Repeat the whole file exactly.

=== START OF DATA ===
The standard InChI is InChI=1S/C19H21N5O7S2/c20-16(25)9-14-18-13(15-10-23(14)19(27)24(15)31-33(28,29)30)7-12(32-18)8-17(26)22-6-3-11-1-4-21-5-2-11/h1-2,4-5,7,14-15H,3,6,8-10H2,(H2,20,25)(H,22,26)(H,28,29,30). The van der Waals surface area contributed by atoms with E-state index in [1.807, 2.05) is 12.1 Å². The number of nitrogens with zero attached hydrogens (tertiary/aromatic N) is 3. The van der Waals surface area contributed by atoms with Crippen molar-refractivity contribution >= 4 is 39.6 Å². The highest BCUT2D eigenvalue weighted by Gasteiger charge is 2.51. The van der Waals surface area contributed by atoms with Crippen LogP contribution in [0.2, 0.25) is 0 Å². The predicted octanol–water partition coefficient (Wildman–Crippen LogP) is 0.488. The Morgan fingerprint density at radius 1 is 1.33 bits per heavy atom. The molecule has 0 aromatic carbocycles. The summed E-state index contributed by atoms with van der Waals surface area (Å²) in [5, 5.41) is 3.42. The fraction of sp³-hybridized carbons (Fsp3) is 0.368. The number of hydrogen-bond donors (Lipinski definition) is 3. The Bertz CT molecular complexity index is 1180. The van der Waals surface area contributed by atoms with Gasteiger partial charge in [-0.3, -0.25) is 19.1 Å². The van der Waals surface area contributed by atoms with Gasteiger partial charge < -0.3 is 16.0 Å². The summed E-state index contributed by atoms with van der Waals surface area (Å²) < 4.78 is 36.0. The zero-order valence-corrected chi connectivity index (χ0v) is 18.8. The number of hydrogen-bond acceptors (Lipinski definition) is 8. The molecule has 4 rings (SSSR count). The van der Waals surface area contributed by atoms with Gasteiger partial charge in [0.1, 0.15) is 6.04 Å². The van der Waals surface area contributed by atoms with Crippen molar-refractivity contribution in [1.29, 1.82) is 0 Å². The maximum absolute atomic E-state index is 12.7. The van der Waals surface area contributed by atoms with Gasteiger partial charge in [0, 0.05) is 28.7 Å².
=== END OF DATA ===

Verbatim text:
The standard InChI is InChI=1S/C19H21N5O7S2/c20-16(25)9-14-18-13(15-10-23(14)19(27)24(15)31-33(28,29)30)7-12(32-18)8-17(26)22-6-3-11-1-4-21-5-2-11/h1-2,4-5,7,14-15H,3,6,8-10H2,(H2,20,25)(H,22,26)(H,28,29,30). The van der Waals surface area contributed by atoms with E-state index in [1.807, 2.05) is 12.1 Å². The number of nitrogens with zero attached hydrogens (tertiary/aromatic N) is 3. The van der Waals surface area contributed by atoms with Crippen molar-refractivity contribution >= 4 is 39.6 Å². The highest BCUT2D eigenvalue weighted by Gasteiger charge is 2.51. The van der Waals surface area contributed by atoms with Crippen LogP contribution in [0.2, 0.25) is 0 Å². The predicted octanol–water partition coefficient (Wildman–Crippen LogP) is 0.488. The Morgan fingerprint density at radius 1 is 1.33 bits per heavy atom. The molecule has 0 aromatic carbocycles. The summed E-state index contributed by atoms with van der Waals surface area (Å²) in [5, 5.41) is 3.42. The fraction of sp³-hybridized carbons (Fsp3) is 0.368. The number of hydrogen-bond donors (Lipinski definition) is 3. The Bertz CT molecular complexity index is 1180. The van der Waals surface area contributed by atoms with Gasteiger partial charge in [-0.3, -0.25) is 19.1 Å². The van der Waals surface area contributed by atoms with Gasteiger partial charge < -0.3 is 16.0 Å². The summed E-state index contributed by atoms with van der Waals surface area (Å²) < 4.78 is 36.0. The zero-order valence-corrected chi connectivity index (χ0v) is 18.8. The number of hydrogen-bond acceptors (Lipinski definition) is 8. The molecule has 4 rings (SSSR count). The van der Waals surface area contributed by atoms with Gasteiger partial charge in [0.1, 0.15) is 6.04 Å². The van der Waals surface area contributed by atoms with Crippen molar-refractivity contribution in [1.29, 1.82) is 0 Å². The maximum absolute atomic E-state index is 12.7. The van der Waals surface area contributed by atoms with Gasteiger partial charge in [0, 0.05) is 28.7 Å².